September 22, 2020
 min read

What is Customer Context & Why is it Important to Keep it Complete?


This is part one in a four-part blog series on customer context. If you'd like, you can skip ahead to part 2 on the hazards of context gaps, part 3 on closing the gaps, and part 4 on how CDPs can close the loop.

What is customer context?

At its core, context is an intuitive concept. At any given moment, each of us has wants and needs, likes and dislikes, big goals, and small ones. We have our personal history, jobs, relationships with friends, family, and yes, even sales and customer service representatives.When we engage our friends, colleagues, or strangers on the street, we take in countless subtle cues so that what we say feels appropriate to the situation. This interpersonal sense is how — in daily interactions — we account for context.“Customer context” extends this concept into relationships between individuals and your brand. In other words, it’s the intersection of a customer’s preferences, actions, and circumstances with the brand’s offerings and growth objectives for that customer.A relationship is a state of being connected. As anyone with a cellphone or tetchy internet can attest, the strength of a connection plays a huge role in how durable, usable, and practical it can be. The key to a strong connection with your customers is clean, consolidated, accessible, real-time data, the context of their digital lives. It’s having all the information necessary to communicate relevant messages effectively and appropriately.

Why is customer context important?

For example, the most fundamental customer context is the customer’s name. If your email template reads Hello, {{First_Name}}, but the output is wrong, that is not only a lost customer; that is a lost customer who thinks less of your brand.Missing the “non-essential” customer context could be just as damaging. Put yourself in the shoes of someone who’s just lost a beloved pet but still receives a barrage of communications from pet stores. Or this woman, who couldn't escape bridal-themed ads, even two years after her wedding was canceled. Being reminded continuously can't feel good, and you're unwittingly hitching your brand to that feeling. But the savvy marketer who catches this piece of context and sends a personal message of condolence or at least tailors outreach to be maximally empathetic is the marketer who is doing good in the world and who will inspire customer loyalty.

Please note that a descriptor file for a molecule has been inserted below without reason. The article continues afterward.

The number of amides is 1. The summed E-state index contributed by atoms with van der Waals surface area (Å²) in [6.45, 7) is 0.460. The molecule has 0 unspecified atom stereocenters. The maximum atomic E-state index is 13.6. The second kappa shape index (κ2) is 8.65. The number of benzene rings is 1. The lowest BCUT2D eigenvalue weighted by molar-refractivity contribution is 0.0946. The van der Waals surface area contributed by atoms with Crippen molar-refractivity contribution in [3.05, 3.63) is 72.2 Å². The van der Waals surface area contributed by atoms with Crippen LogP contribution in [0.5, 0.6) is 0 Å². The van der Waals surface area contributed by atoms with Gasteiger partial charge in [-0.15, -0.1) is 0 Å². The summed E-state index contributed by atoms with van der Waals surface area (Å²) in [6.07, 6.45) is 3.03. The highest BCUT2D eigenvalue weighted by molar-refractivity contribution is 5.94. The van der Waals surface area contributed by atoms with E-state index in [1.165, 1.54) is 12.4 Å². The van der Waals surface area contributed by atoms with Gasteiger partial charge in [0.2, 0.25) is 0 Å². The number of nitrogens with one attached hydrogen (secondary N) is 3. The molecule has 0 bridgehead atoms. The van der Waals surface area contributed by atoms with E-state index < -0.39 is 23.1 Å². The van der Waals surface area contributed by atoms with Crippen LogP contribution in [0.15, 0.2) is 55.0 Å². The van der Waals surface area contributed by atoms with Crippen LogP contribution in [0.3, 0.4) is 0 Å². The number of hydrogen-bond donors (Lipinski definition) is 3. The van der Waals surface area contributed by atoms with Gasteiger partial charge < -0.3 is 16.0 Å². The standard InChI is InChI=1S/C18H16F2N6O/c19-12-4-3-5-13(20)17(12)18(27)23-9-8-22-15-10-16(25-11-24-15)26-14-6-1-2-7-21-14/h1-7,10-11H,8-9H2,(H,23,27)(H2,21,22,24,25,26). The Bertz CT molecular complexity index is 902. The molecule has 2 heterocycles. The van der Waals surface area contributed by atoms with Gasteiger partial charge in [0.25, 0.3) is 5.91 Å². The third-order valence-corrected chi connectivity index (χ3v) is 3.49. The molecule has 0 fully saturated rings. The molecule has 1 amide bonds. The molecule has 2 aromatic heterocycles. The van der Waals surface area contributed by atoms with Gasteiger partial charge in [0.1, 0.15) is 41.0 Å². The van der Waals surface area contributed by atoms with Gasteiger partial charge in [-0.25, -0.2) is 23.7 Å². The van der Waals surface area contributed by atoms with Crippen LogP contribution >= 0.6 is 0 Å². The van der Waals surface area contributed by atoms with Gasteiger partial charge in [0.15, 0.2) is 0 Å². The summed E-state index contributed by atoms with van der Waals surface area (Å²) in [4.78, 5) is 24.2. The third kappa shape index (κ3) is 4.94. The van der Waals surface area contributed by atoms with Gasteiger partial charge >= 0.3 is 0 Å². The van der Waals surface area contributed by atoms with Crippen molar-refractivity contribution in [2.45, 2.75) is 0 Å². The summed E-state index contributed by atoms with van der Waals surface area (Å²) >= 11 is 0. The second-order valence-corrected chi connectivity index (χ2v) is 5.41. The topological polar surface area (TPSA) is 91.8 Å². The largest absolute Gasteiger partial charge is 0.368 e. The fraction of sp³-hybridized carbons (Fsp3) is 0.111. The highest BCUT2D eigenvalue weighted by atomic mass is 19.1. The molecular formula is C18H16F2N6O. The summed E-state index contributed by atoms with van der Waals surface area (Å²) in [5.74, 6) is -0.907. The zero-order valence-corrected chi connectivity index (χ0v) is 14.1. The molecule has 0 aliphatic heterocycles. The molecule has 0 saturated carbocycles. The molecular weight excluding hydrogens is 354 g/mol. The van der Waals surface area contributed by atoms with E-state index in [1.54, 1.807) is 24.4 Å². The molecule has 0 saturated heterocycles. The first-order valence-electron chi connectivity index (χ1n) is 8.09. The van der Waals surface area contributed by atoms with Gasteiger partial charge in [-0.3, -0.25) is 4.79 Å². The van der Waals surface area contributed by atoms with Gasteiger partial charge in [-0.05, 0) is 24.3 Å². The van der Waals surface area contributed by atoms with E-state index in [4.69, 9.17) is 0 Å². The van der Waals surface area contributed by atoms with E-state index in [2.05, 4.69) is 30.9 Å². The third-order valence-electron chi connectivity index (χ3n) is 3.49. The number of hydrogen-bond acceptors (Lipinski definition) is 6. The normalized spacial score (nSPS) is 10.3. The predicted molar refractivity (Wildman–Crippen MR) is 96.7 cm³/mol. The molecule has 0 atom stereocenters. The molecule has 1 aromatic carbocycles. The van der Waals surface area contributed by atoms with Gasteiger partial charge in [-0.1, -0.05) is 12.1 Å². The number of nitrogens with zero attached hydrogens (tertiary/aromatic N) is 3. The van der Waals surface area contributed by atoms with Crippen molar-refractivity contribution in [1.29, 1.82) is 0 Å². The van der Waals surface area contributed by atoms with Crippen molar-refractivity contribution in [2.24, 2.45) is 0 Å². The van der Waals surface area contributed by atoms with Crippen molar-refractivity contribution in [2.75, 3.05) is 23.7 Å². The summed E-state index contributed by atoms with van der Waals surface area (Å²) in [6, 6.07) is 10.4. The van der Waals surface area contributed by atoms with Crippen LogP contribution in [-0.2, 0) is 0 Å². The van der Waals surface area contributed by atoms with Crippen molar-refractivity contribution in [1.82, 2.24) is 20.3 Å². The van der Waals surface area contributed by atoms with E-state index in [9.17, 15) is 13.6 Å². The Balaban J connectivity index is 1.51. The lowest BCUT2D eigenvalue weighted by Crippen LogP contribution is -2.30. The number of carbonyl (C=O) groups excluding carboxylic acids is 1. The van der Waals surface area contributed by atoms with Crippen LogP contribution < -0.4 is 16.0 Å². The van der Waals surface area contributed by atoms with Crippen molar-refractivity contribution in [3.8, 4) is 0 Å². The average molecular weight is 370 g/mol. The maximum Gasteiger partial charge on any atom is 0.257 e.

What do we do with all this customer context?

marketing black holes

With customers more connected and in more channels than ever, entire categories stand to be won or lost based on brands’ ability to weave together a single, coherent, engaging experience throughout the customer lifecycle. As major players like Google and Amazon drive expectations ever higher, the gap between the haves and the have-nots is widening.Great experiences feel natural, timely, helpful, and appropriate. Creating these experiences comes only from understanding customer context. For most businesses, maintaining context means that, at any given moment in a customer’s journey, the company can know, understand, and leverage that context to deliver messaging and experiences that feel appropriate, establish trust in the relationship, and advance a clear business goal.As social creatures, we expect our interactions with others to reflect what we do, what we say, and what we value. We expect others to maintain that context from one interaction with us to the next. As customers, we hold similar expectations. The best customer experiences are personal — we expect brands to respond to our implicit or explicit signalsWe expect our values, suggestions, frustrations, and endorsements to be considered and reflected. We expect context in every email, SMS, or push notification. In every piece of direct mail. In every support interaction. In every web visit and app session.To do this, brands must move beyond {{First_Name}} into something much more human that recognizes the customer in every interaction.This is part one in a four-part blog series on customer context. If you'd like, you can skip ahead to part 2 on the hazards of context gaps, part 3 on closing the gaps, and part 4 on how CDPs can close the loop.

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